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The Growing Insurrection Against Trump's War on Immigration

A California mayor issued a public warning of an ICE raid earning the administration's wrath

Trump's war on immigration, it seems, is encountering a mounting insurrection. That's to be expected given the scope of his administration's actions against peaceable immigrants.

The Department of Homeland Security Trump noseDonkeyHoter via Foterspokesman James Schwab quit this week declaring that he does not want to participate in the administration's campaign of lies.

The whole thing started last month when the president berated the mayor of Oakland, California, Libby Schaaf, for thwarting a four-day Immigration and Customs Enforcement (ICE) sweep by issuing a public warning that the raid was coming.

Trump called Schaaf a "disgrace" and claimed that had it not been for her missive, ICE would have caught a majority of the 1,000 people it was looking for rather than a mere 232. Furthermore, he alleged, that most of these folks were criminals and Schaaf's actions had endangered public safety. Attorney General Jeff Sessions piled on as well. "How dare you? How dare you needlessly endanger the lives of our law enforcement officers to promote a radical open borders agenda?," he thundered.

As it turns out, Schwab too is no fan of mayor Schaaf's actions, even openly calling them "misguided." However, he believes that the administration's claims were totally false and didn't want any part in spreading them. "I didn't feel like fabricating the truth to defend ourselves against [the mayor's] actions was the way to go about it," Schwab commented. "We were never going to pick up that many people," he maintained. Nor were 100 percent of unauthorized aliens "dangerous criminals" as the administration touted, he said.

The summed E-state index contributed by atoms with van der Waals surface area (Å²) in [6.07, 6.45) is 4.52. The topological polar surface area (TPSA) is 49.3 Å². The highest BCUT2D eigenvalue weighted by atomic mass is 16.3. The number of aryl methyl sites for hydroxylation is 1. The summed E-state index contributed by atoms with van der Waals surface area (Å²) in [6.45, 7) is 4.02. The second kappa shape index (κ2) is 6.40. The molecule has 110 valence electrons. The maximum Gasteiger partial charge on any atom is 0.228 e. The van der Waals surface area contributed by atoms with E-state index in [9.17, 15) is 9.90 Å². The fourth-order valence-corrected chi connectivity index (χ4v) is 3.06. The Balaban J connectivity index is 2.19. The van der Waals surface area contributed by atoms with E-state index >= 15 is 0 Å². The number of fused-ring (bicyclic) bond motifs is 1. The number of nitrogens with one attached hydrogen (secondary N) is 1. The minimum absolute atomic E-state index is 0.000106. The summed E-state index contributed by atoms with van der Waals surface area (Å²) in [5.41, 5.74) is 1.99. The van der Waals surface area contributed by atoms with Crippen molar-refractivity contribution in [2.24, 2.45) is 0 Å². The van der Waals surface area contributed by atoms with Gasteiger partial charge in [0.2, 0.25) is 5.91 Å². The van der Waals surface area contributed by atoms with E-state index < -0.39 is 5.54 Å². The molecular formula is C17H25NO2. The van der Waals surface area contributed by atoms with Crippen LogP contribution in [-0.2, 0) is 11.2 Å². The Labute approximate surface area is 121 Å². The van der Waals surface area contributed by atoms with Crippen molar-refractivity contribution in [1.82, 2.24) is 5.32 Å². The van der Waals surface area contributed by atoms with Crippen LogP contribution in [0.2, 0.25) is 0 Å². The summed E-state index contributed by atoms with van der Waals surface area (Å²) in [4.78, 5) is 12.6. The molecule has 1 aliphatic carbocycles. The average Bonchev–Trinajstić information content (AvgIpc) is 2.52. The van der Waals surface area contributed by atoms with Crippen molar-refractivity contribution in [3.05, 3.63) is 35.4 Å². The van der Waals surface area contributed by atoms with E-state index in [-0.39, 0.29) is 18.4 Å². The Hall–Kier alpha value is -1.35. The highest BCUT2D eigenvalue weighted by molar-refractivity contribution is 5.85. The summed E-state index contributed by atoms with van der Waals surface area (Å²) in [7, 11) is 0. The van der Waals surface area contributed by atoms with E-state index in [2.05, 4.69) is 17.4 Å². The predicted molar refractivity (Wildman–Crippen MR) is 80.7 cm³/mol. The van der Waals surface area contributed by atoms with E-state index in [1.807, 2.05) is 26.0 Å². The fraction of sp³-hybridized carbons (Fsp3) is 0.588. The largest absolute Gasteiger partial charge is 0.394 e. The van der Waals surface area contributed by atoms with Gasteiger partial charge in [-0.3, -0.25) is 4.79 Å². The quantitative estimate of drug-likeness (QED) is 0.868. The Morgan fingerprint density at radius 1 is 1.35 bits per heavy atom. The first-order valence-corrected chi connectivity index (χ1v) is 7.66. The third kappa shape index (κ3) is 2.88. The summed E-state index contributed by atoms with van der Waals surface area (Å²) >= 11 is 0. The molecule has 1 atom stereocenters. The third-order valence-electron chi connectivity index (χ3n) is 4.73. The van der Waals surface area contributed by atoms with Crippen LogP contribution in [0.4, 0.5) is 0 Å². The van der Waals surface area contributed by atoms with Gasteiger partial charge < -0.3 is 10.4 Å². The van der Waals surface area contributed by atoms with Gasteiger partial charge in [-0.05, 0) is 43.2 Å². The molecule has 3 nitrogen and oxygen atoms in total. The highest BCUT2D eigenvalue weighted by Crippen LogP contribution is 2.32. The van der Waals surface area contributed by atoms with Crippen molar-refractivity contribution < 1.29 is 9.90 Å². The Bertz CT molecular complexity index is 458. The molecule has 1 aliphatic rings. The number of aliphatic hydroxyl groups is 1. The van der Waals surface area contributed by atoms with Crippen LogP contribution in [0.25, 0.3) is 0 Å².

In fact, as ICE later fessed up, only five of the 864 who managed to escape the dragnet had been convicted of serious crimes. Of the 232 people arrested, 115, or just under half, had "prior felony convictions for serious and violent offenses" or past convictions for "significant or multiple misdemeanors." The other half had no criminal history at all.

Yet ICE insisted that all of them were fair game because they were "in violation of immigration law."

This statement goes to the heart of the restrictionist case for a harsh enforcement regime, namely, that undocumented immigrants are law-breakers who deserve to have the book thrown at them. If individuals are allowed to simply pick and choose which laws they want to obey and which they want to ignore, the thinking goes, the country will collapse into mayhem and chaos. So it doesn't matter if the rule of law is good or bad, it needs to be enforced.

The trouble with this argument is that it fails to consider the law-and-order consequences of trying to enforce inhumane and irrational laws.

When laws are just and sensible they are for the most part self-enforcing because the vast majority of people obey them automatically. Indeed, most people don't go around killing, stealing, pillaging and raping. So authorities have to go after only an infinitesimally small subset of violators, which in functioning polities is a manageable task.